Farmers warn protests will continue until they achieve parity on beef prices

Farmers warn protests will continue until they achieve parity on beef prices
Picture: Collins

Farmers will continue blockading food distribution centres despite a rise in beef prices, they have warned.

Protesters say their actions, which have effectively shut down three distribution centres over three days so far, should continue because price rises don’t go far enough.

And the Irish Farmers Association says they will carry on until they get price parity with British and EU markets. Their farmers are being paid between 0.20c and 0.50c more per kg for beef than farmers are paid here.

The Tesco central distribution centre in Donabate, Co Dublin, became the latest target for the farmers’ protest yesterday. The action, which started at 7am, is part of an ongoing farmer campaign for increased beef prices.

As with two similar protests last week, it lasted 12 hours. The second protest, outside Lidl’s massive distribution centre in Ballyhea, near Charleville, north Cork, last Friday, led to Larry Goodman’s ABP group agreeing to raise prices. At the time, the base price at factories was €3.45 for steers and €3.50 for heifers while this week’s price has increased to €3.55 for steers and €3.55 for heifers.

But IFA president, Joe Healy, said yesterday these rises are still “over 0.50c off” the British price as their market continues to strengthen: “It is clear, based on market increases, that the factories including ABP could have increased cattle prices some weeks ago, but they did not. Instead, they pocketed the increases for themselves and refused to pass it back to farmers.”

And he said that “unsustainable discounting” of beef products at stores like Tesco “puts downward pressure on beef prices”. He also said it is “an insult to farmers and the work they do”. And he added: “The IFA will continue with our action until we have a substantial price increase.”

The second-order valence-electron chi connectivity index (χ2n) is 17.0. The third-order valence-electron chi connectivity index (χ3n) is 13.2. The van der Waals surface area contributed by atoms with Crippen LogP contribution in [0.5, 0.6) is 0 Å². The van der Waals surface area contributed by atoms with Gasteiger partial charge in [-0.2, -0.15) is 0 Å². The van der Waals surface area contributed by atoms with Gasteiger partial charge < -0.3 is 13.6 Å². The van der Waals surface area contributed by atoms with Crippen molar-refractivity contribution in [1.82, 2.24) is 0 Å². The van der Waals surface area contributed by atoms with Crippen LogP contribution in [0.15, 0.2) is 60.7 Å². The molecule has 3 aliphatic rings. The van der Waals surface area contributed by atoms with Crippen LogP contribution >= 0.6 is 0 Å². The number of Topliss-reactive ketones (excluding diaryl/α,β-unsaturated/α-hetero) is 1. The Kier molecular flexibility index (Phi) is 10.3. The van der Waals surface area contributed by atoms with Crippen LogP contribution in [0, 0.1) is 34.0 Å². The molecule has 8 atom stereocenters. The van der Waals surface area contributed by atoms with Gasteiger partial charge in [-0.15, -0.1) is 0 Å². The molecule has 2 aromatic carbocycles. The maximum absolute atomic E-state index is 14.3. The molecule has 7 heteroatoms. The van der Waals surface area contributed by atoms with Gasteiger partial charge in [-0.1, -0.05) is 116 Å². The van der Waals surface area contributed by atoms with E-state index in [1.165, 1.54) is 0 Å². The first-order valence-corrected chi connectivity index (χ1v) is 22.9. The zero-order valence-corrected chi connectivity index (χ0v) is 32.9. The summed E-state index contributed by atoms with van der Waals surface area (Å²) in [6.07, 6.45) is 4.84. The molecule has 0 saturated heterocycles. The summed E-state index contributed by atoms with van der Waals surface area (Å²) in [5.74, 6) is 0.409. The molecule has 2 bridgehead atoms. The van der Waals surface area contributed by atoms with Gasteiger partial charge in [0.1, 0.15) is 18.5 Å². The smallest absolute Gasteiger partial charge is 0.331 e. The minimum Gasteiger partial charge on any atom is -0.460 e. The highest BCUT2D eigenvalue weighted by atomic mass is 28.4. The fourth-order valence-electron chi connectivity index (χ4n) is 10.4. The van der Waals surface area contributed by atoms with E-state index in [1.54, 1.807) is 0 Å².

Tesco had beef online yesterday at prices per kg ranging from €5.99 for their Finest Certified Irish Angus beef round roast to €17.74 for ribeye Angus steak.

A Tesco spokeswoman said: “At Tesco, we have always maintained a good working relationship with the IFA, so (yesterday’s) action at our distribution centre is regrettable. Tesco is one of the biggest supporters and purchasers of Irish food and drink globally. We are proud that all our own-label fresh beef, pork, lamb and chicken is 100% Irish and Bord Bia approved.

"All Tesco own-label fresh beef is sourced through processors, who agree prices directly with farmers. The price customers pay for beef products in our stores is not related to the price farmers receive from the processors. As a business we pay for any price promotions we run. Tesco supports the Beef Taskforce and agrees it is the correct mechanism for resolving challenges in the beef sector.”

The Beef Task Force, which first met at the start of Dec, was set up after the beef blockades ended in Sept. It is designed to be a forum for all interested parties to air concerns so solutions to these concerns can be met through some form of consensus.

At the meeting earlier this month, there was a call for an immediate rise in the base price paid for beef.

Emerging from the meeting all of the leading farming representative organisations said there is an urgent need for the base price paid for cattle to increase. This was made by Irish Cattle & Sheep Farmers Association, and it was backed by the IFA, the Beef Plan Movement and the Irish Creamery milk Suppliers Association.

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